The Mystery of the Small Town Ruby
Click for larger image. You know you want to.
I've done a lot of work for jewelry magazines - something I never planned to do, but it just kind of happened and I ran with it. This particular jewelry-oriented article was about the history of one little ruby, which went through a series of wacky The story was kind of like The Red Violin, except you can't play the ruby, because it's a precious stone. I mean, I guess you could, but it would sound pretty bad.
Original sketch, done with a real pencil. Sickly green tone added in Photoshop.
I took a couple risks with this illustration - minor risks, maybe, but I did stray from what I might typically do. For one, because of the episodic nature of the article, I decided to include three thought balloons in the illustration. I don't believe I've ever done this in an editorial illustration before, but it seemed to call for it. So in they went, next to the fictional investigator I created to symbolize the searching element of the piece. I am all about symbolism - me and Dali.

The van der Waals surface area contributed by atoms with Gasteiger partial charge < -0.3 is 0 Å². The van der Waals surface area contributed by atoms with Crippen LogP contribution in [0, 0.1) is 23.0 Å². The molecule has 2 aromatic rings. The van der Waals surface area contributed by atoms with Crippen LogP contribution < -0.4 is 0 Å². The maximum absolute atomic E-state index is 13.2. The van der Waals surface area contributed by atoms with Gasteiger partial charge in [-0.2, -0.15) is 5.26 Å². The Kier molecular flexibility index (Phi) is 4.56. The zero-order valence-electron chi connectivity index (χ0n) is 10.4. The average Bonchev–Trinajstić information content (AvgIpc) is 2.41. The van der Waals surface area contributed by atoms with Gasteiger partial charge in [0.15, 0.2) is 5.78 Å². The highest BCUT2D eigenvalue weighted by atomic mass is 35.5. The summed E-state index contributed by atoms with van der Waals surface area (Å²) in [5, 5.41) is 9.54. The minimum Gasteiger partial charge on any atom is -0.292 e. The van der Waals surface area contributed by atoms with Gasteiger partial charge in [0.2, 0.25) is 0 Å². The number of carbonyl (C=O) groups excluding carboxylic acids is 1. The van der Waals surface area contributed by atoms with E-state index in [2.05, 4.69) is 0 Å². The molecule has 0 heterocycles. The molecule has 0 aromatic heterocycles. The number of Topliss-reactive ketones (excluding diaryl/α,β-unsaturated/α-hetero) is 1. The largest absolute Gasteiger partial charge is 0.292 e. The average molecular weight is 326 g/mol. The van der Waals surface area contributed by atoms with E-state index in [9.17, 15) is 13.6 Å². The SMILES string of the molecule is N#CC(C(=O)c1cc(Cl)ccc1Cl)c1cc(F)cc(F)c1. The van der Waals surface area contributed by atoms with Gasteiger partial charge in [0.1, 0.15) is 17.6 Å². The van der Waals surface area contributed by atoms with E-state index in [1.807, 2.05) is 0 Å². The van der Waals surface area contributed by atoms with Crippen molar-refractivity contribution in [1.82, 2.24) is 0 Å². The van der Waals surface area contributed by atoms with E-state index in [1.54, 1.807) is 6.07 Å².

These are lines. Thick black lines, made with ink... digital ink, that is.
Then, to emphasize these three word bubbles, and to prevent the background from competing with them too much, I gave a very heavy greenish-brown tone to the background, only letting a tiny bit of the color details there to come through. I also thought this would let the ruby itself - shown in four places - gain more emphasis. So down went the color in a fairly heavy manner.
Detail of the hapless private eye. The man has no hap.
I think it worked. The story went back to the late 1700's (where the ruby was thought to have been first sold), and I felt like the kind of dark, slightly grungy greens, yellows, and browns all lent a feeling of that era's mood. I even added a greenish-yellow layer in Photoshop over everything, which made the skin colors and other hues a little queasy-looking.
I liked it - it was a change for me, but a change determined by an unusual subject and article. However, I'm not sure if the magazine liked it. This was the last piece I did for them (back in 2007), and unlike every other piece, I never heard from the Art Director after the issue was printed. Usually he'd e-mail or call to let me know how good a piece looked printed, or how happy the editorial staff was with the illustration - but here, nada. Maybe I pushed it too far (or maybe I'm just being paranoid) but I'm still pleased with how the piece turned out.